In addition to an overall healthy diet, increase your intake of  triglyceride based omega-3 supplements. While it is often best to get omega-3s through food, it is sometimes not possible for everyone to eat wild caught (vs. farm raised) fish, and some people do not enjoy fish. For those people, we recommend omega-3 supplementation. Studies have shown that a ratio of 3:1 EPA:DHA is beneficial for dry eye disease.


Next, adopt an eyelid hygiene routine. You can find my exact routine here, but here are the basics:

  • Use an  oil based eye makeup remover to ensure you’re removing all eye makeup (a must for preventing bacteria build-up and further issues)
  • Wash your face with a  tea tree foaming face wash (tea tree essential oil is great for fighting inflammation of the face and eyelids)
  • Cleanse your eyelids and eyelashes with  hypochlorous acid. This is a natural substance made by your body, and it’s a must for keeping your eyelids clean.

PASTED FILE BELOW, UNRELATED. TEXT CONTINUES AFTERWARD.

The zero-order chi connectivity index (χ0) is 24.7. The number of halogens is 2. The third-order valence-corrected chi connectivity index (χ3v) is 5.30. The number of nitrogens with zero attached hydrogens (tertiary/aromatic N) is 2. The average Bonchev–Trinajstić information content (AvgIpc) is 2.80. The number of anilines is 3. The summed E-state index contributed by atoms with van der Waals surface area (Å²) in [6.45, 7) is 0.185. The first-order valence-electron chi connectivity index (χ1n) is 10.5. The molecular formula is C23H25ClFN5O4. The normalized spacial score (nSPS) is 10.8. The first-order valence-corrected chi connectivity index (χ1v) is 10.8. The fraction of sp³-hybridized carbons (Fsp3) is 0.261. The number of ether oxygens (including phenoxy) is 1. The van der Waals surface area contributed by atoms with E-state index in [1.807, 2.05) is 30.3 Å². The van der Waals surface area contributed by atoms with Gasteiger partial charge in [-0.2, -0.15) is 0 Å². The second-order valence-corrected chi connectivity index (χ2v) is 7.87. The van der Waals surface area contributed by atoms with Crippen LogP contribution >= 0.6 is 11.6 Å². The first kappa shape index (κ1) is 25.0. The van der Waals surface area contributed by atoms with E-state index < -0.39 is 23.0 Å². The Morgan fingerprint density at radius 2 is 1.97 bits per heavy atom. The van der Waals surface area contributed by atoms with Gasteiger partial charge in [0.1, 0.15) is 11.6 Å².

• Consider using the NuLids device for eyelid debridement and prevention of biofilm build-up.

There is  some research beginning to show that LipiFlow may have the potential to reverse meibomian gland atrophy, so this is promising. I know that the same type of research will soon be happening for Intense Pulsed Light (IPL) as well, and both may soon show benefits for those with meibomian gland atrophy.


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5 Best Eye Drops for Accutane

With the discussion of dry eye disease often comes the discussion of eye drops, or artificial tears. For those with lipid layer deficiencies due to MGD, we often recommend preservative free lipid based tears. We usually recommend using them up to four times daily, although if they’re preservative free you can technically use them as needed. Here are a few of our favorite eye drops: